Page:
Osteoarthritis results from the degradation of articular cartilage and is one of the leading global causes of pain and immobility. Cartilage has a limited capacity for self-repair. While repair can be enhanced through surgical intervention, current methods often generate inferior fibrocartilage and repair is transient. The development of tissue engineering strategies to improve repair outcomes is an active area of research. While small animal models such as rodents and rabbits are often used in early pre-clinical work, larger animals that better recapitulate the anatomy and loading of the human joint are required for late-stage preclinical evaluation. Because of their physiological similarities to humans, and low cost relative to other large animals, sheep are routinely used in orthopedic research, including cartilage repair studies. In recent years, there has been considerable research investment into the development of cartilage repair strategies that utilize mesenchymal stem/stromal cells (MSC). In contrast to autologous chondrocytes derived from biopsies of articular cartilage, MSC offer some benefits including greater expansion capacity and elimination of the risk of morbidity at the cartilage biopsy site. The disadvantages of MSC are related to the challenges of inducing and maintaining a stable chondrocyte-like cell population capable of generating hyaline cartilage. Ovine MSC (oMSC) biology and their utility in sheep cartilage repair models have not been reviewed. Herein, we review the biological properties of MSC derived from sheep tissues, and the use of these cells to study articular cartilage repair in this large animal model.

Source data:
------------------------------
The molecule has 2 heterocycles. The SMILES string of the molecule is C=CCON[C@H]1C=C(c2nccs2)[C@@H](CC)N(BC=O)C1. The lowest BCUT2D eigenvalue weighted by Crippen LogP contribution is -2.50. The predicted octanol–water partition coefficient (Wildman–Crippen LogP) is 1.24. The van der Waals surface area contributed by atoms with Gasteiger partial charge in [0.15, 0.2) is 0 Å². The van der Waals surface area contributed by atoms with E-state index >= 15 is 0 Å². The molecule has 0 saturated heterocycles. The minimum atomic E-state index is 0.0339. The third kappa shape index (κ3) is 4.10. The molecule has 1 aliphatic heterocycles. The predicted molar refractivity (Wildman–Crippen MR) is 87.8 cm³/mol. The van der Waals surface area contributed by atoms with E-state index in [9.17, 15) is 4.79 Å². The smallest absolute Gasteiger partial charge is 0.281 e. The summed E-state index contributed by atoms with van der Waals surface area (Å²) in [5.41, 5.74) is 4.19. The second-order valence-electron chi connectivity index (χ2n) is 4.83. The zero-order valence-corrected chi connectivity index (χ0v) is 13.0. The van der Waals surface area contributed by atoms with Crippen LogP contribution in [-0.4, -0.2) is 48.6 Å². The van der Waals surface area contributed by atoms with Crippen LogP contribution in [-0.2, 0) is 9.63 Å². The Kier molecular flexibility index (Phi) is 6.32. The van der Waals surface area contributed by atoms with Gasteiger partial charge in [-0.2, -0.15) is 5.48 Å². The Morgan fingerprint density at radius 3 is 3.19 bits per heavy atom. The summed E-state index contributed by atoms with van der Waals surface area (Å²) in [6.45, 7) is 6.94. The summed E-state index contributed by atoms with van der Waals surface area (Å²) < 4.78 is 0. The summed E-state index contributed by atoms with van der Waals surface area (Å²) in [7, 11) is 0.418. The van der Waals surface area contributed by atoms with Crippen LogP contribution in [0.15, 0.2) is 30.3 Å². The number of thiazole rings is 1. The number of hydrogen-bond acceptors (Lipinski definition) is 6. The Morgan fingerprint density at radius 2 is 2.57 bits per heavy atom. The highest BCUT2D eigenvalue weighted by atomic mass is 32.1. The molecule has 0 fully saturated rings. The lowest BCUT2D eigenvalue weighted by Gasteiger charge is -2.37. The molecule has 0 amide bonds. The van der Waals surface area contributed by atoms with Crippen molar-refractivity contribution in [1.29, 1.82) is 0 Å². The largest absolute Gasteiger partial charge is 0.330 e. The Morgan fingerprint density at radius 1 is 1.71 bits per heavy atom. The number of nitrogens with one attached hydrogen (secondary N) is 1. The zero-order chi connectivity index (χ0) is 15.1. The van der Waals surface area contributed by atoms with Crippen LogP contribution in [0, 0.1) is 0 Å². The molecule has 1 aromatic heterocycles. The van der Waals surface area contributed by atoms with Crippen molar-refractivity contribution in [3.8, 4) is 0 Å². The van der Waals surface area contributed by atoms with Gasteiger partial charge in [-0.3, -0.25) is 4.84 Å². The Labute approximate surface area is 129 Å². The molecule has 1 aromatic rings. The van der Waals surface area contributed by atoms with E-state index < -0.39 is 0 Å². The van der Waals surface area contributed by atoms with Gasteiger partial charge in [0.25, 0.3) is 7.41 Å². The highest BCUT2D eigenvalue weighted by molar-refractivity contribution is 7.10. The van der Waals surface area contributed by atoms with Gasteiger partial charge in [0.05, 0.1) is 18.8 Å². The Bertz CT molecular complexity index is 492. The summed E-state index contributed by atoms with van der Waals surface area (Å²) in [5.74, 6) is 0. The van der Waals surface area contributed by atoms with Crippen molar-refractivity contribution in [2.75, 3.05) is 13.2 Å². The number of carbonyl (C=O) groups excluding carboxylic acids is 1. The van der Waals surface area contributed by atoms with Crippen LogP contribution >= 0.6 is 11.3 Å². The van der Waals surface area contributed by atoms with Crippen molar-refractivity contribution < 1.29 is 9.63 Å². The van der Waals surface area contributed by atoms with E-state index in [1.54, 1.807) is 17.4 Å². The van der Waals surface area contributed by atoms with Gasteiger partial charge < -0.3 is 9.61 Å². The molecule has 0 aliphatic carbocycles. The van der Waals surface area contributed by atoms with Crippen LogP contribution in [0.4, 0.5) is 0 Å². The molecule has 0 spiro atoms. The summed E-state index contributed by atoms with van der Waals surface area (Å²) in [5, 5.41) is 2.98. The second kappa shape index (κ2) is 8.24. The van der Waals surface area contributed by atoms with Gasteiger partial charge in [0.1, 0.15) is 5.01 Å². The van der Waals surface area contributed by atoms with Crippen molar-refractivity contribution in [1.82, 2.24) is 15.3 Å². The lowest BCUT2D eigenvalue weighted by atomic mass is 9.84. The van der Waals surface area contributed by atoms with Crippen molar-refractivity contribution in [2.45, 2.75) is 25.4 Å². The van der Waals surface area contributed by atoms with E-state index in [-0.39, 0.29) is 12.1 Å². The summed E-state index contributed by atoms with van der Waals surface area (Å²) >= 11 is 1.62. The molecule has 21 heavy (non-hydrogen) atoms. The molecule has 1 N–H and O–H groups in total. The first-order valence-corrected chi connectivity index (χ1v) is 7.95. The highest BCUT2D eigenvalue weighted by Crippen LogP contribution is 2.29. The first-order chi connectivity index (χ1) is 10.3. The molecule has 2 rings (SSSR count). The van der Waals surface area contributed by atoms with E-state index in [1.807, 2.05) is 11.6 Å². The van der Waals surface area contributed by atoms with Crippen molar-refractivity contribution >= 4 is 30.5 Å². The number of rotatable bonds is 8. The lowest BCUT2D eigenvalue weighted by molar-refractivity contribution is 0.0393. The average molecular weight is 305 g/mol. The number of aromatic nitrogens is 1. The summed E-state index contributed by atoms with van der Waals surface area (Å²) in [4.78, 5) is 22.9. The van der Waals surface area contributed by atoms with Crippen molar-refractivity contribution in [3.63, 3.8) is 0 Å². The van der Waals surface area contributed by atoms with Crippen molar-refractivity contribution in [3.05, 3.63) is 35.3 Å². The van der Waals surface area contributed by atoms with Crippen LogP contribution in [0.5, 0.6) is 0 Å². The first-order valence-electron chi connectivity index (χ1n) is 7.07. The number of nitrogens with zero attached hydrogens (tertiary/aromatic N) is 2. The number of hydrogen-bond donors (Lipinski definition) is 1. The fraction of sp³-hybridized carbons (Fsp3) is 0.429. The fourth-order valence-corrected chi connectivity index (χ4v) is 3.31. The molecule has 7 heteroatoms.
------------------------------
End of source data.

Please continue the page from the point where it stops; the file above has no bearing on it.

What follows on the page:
Keywords: Cartilage; MSC; Osteoarthritis; Sheep; Tissue engineering.
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